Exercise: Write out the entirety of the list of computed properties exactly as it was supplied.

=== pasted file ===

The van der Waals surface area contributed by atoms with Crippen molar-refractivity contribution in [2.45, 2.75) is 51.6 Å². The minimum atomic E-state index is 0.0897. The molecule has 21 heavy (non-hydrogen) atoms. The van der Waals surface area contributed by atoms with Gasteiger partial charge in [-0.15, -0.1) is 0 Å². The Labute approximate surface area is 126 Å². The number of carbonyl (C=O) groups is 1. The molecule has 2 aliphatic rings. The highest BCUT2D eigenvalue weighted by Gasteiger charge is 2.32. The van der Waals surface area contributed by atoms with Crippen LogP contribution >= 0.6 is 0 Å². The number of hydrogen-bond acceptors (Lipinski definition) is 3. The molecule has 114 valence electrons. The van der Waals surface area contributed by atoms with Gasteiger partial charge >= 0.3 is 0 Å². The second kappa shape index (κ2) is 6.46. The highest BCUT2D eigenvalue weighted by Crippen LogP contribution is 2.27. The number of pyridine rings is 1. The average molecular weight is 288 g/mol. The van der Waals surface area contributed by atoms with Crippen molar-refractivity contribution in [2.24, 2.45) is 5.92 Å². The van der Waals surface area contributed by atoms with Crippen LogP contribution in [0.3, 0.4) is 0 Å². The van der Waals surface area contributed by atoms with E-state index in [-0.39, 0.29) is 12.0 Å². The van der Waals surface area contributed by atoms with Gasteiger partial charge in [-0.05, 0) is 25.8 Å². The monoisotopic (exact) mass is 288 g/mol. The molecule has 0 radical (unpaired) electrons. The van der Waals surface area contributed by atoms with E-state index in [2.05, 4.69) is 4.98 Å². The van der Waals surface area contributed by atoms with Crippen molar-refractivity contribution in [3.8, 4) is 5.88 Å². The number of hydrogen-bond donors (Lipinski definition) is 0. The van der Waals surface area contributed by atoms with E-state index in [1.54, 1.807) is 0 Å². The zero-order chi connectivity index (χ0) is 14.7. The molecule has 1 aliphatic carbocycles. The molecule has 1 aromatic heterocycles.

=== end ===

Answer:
The van der Waals surface area contributed by atoms with Crippen molar-refractivity contribution in [2.45, 2.75) is 51.6 Å². The minimum atomic E-state index is 0.0897. The molecule has 21 heavy (non-hydrogen) atoms. The van der Waals surface area contributed by atoms with Gasteiger partial charge in [-0.15, -0.1) is 0 Å². The Labute approximate surface area is 126 Å². The number of carbonyl (C=O) groups is 1. The molecule has 2 aliphatic rings. The highest BCUT2D eigenvalue weighted by Gasteiger charge is 2.32. The van der Waals surface area contributed by atoms with Crippen LogP contribution >= 0.6 is 0 Å². The number of hydrogen-bond acceptors (Lipinski definition) is 3. The molecule has 114 valence electrons. The van der Waals surface area contributed by atoms with Gasteiger partial charge >= 0.3 is 0 Å². The second kappa shape index (κ2) is 6.46. The highest BCUT2D eigenvalue weighted by Crippen LogP contribution is 2.27. The number of pyridine rings is 1. The average molecular weight is 288 g/mol. The van der Waals surface area contributed by atoms with Crippen molar-refractivity contribution in [2.24, 2.45) is 5.92 Å². The van der Waals surface area contributed by atoms with Crippen LogP contribution in [0.3, 0.4) is 0 Å². The van der Waals surface area contributed by atoms with E-state index in [-0.39, 0.29) is 12.0 Å². The van der Waals surface area contributed by atoms with Gasteiger partial charge in [-0.05, 0) is 25.8 Å². The monoisotopic (exact) mass is 288 g/mol. The molecule has 0 radical (unpaired) electrons. The van der Waals surface area contributed by atoms with E-state index in [2.05, 4.69) is 4.98 Å². The van der Waals surface area contributed by atoms with Crippen molar-refractivity contribution in [3.8, 4) is 5.88 Å². The number of hydrogen-bond donors (Lipinski definition) is 0. The van der Waals surface area contributed by atoms with E-state index in [1.54, 1.807) is 0 Å². The zero-order chi connectivity index (χ0) is 14.7. The molecule has 1 aliphatic carbocycles. The molecule has 1 aromatic heterocycles.